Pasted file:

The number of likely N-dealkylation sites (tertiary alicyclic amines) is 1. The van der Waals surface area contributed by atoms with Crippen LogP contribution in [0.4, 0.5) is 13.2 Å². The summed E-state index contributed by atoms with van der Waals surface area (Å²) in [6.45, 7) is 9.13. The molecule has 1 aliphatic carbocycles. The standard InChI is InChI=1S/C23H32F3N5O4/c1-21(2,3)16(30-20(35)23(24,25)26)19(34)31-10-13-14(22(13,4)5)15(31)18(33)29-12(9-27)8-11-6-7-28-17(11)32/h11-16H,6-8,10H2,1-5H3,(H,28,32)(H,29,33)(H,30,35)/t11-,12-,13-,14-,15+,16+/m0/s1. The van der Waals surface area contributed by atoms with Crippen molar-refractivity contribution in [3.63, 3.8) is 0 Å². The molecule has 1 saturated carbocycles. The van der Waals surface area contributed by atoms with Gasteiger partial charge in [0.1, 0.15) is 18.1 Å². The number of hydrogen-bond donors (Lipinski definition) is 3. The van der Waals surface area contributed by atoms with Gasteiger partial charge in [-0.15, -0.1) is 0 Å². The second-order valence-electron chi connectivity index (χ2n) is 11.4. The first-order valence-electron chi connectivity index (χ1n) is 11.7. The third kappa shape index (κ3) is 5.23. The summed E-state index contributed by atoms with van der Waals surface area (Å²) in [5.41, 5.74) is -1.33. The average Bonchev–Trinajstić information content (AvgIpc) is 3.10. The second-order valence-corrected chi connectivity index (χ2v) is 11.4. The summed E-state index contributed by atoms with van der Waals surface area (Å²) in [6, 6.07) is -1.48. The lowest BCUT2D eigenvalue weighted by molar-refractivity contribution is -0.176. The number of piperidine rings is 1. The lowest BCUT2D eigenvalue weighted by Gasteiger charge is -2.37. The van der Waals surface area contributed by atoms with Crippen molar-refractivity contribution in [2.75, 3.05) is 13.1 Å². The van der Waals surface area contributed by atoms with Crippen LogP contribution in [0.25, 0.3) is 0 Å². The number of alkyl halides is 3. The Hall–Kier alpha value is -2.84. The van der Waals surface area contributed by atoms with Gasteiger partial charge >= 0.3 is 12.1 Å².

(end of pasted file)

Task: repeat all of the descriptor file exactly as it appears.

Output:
The number of likely N-dealkylation sites (tertiary alicyclic amines) is 1. The van der Waals surface area contributed by atoms with Crippen LogP contribution in [0.4, 0.5) is 13.2 Å². The summed E-state index contributed by atoms with van der Waals surface area (Å²) in [6.45, 7) is 9.13. The molecule has 1 aliphatic carbocycles. The standard InChI is InChI=1S/C23H32F3N5O4/c1-21(2,3)16(30-20(35)23(24,25)26)19(34)31-10-13-14(22(13,4)5)15(31)18(33)29-12(9-27)8-11-6-7-28-17(11)32/h11-16H,6-8,10H2,1-5H3,(H,28,32)(H,29,33)(H,30,35)/t11-,12-,13-,14-,15+,16+/m0/s1. The van der Waals surface area contributed by atoms with Crippen molar-refractivity contribution in [3.63, 3.8) is 0 Å². The molecule has 1 saturated carbocycles. The van der Waals surface area contributed by atoms with Gasteiger partial charge in [0.1, 0.15) is 18.1 Å². The number of hydrogen-bond donors (Lipinski definition) is 3. The van der Waals surface area contributed by atoms with Gasteiger partial charge in [-0.15, -0.1) is 0 Å². The second-order valence-electron chi connectivity index (χ2n) is 11.4. The first-order valence-electron chi connectivity index (χ1n) is 11.7. The third kappa shape index (κ3) is 5.23. The summed E-state index contributed by atoms with van der Waals surface area (Å²) in [5.41, 5.74) is -1.33. The average Bonchev–Trinajstić information content (AvgIpc) is 3.10. The second-order valence-corrected chi connectivity index (χ2v) is 11.4. The summed E-state index contributed by atoms with van der Waals surface area (Å²) in [6, 6.07) is -1.48. The lowest BCUT2D eigenvalue weighted by molar-refractivity contribution is -0.176. The number of piperidine rings is 1. The lowest BCUT2D eigenvalue weighted by Gasteiger charge is -2.37. The van der Waals surface area contributed by atoms with Crippen molar-refractivity contribution in [2.75, 3.05) is 13.1 Å². The van der Waals surface area contributed by atoms with Crippen LogP contribution in [0.25, 0.3) is 0 Å². The number of alkyl halides is 3. The Hall–Kier alpha value is -2.84. The van der Waals surface area contributed by atoms with Gasteiger partial charge >= 0.3 is 12.1 Å².